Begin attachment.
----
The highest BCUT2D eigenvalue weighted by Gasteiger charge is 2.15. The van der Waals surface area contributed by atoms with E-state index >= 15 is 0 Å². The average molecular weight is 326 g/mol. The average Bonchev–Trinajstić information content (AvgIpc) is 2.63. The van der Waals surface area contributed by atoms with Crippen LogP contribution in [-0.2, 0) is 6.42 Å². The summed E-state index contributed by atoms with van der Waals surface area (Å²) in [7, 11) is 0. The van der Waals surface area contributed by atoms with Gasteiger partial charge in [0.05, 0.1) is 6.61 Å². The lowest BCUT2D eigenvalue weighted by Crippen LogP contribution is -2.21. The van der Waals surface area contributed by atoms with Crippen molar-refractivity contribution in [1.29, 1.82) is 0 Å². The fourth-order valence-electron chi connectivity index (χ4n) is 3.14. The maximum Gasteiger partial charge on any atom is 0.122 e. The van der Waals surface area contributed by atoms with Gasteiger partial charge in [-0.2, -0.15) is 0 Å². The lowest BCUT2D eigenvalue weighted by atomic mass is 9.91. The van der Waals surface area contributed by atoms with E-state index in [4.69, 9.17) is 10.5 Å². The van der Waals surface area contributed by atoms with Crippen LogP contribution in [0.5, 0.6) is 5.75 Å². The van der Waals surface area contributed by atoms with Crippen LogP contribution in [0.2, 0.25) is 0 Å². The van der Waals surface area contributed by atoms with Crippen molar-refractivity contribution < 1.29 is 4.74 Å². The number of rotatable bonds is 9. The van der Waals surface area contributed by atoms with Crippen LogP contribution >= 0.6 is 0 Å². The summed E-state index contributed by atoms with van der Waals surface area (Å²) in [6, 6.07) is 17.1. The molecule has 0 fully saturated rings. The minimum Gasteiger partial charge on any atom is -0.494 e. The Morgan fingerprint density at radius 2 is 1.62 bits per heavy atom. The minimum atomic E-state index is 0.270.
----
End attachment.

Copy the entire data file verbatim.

The highest BCUT2D eigenvalue weighted by Gasteiger charge is 2.15. The van der Waals surface area contributed by atoms with E-state index >= 15 is 0 Å². The average molecular weight is 326 g/mol. The average Bonchev–Trinajstić information content (AvgIpc) is 2.63. The van der Waals surface area contributed by atoms with Crippen LogP contribution in [-0.2, 0) is 6.42 Å². The summed E-state index contributed by atoms with van der Waals surface area (Å²) in [7, 11) is 0. The van der Waals surface area contributed by atoms with Gasteiger partial charge in [0.05, 0.1) is 6.61 Å². The lowest BCUT2D eigenvalue weighted by Crippen LogP contribution is -2.21. The van der Waals surface area contributed by atoms with Crippen molar-refractivity contribution in [1.29, 1.82) is 0 Å². The fourth-order valence-electron chi connectivity index (χ4n) is 3.14. The maximum Gasteiger partial charge on any atom is 0.122 e. The van der Waals surface area contributed by atoms with Gasteiger partial charge in [-0.2, -0.15) is 0 Å². The lowest BCUT2D eigenvalue weighted by atomic mass is 9.91. The van der Waals surface area contributed by atoms with E-state index in [4.69, 9.17) is 10.5 Å². The van der Waals surface area contributed by atoms with Crippen LogP contribution in [0.5, 0.6) is 5.75 Å². The van der Waals surface area contributed by atoms with Crippen LogP contribution in [0.2, 0.25) is 0 Å². The van der Waals surface area contributed by atoms with Crippen molar-refractivity contribution < 1.29 is 4.74 Å². The number of rotatable bonds is 9. The van der Waals surface area contributed by atoms with Crippen LogP contribution >= 0.6 is 0 Å². The summed E-state index contributed by atoms with van der Waals surface area (Å²) in [6, 6.07) is 17.1. The molecule has 0 fully saturated rings. The minimum Gasteiger partial charge on any atom is -0.494 e. The Morgan fingerprint density at radius 2 is 1.62 bits per heavy atom. The minimum atomic E-state index is 0.270.